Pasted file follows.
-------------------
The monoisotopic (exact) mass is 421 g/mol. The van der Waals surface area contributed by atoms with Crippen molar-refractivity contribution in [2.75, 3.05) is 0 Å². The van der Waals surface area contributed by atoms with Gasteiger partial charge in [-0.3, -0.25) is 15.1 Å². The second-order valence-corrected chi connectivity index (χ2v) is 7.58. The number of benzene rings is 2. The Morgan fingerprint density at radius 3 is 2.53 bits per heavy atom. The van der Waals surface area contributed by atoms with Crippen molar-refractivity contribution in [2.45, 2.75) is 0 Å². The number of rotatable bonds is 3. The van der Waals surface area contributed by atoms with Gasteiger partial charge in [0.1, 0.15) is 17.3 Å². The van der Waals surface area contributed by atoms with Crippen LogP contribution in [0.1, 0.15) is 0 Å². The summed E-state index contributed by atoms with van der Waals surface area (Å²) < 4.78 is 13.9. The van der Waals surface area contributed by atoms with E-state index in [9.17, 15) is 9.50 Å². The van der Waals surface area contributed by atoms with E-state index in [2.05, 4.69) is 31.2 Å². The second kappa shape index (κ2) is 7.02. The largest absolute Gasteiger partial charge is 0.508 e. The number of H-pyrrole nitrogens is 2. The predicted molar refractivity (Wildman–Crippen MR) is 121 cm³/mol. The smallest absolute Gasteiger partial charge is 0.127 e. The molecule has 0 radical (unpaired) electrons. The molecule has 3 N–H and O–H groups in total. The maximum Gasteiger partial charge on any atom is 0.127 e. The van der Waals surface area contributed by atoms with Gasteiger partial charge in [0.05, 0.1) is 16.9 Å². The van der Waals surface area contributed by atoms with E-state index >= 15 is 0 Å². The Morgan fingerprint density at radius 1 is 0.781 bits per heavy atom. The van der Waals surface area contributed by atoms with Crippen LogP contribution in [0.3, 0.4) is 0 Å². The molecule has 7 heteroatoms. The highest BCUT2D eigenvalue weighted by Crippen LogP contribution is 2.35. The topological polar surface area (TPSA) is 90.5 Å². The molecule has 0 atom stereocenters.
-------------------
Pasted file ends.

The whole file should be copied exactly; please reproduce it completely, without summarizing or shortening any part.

The monoisotopic (exact) mass is 421 g/mol. The van der Waals surface area contributed by atoms with Crippen molar-refractivity contribution in [2.75, 3.05) is 0 Å². The van der Waals surface area contributed by atoms with Gasteiger partial charge in [-0.3, -0.25) is 15.1 Å². The second-order valence-corrected chi connectivity index (χ2v) is 7.58. The number of benzene rings is 2. The Morgan fingerprint density at radius 3 is 2.53 bits per heavy atom. The van der Waals surface area contributed by atoms with Crippen molar-refractivity contribution in [2.45, 2.75) is 0 Å². The number of rotatable bonds is 3. The van der Waals surface area contributed by atoms with Gasteiger partial charge in [0.1, 0.15) is 17.3 Å². The van der Waals surface area contributed by atoms with Crippen LogP contribution in [0.1, 0.15) is 0 Å². The summed E-state index contributed by atoms with van der Waals surface area (Å²) < 4.78 is 13.9. The van der Waals surface area contributed by atoms with E-state index in [9.17, 15) is 9.50 Å². The van der Waals surface area contributed by atoms with E-state index in [2.05, 4.69) is 31.2 Å². The second kappa shape index (κ2) is 7.02. The largest absolute Gasteiger partial charge is 0.508 e. The number of H-pyrrole nitrogens is 2. The predicted molar refractivity (Wildman–Crippen MR) is 121 cm³/mol. The smallest absolute Gasteiger partial charge is 0.127 e. The molecule has 0 radical (unpaired) electrons. The molecule has 3 N–H and O–H groups in total. The maximum Gasteiger partial charge on any atom is 0.127 e. The van der Waals surface area contributed by atoms with Gasteiger partial charge in [0.05, 0.1) is 16.9 Å². The van der Waals surface area contributed by atoms with E-state index >= 15 is 0 Å². The Morgan fingerprint density at radius 1 is 0.781 bits per heavy atom. The van der Waals surface area contributed by atoms with Crippen LogP contribution in [0.3, 0.4) is 0 Å². The molecule has 7 heteroatoms. The highest BCUT2D eigenvalue weighted by Crippen LogP contribution is 2.35. The topological polar surface area (TPSA) is 90.5 Å². The molecule has 0 atom stereocenters.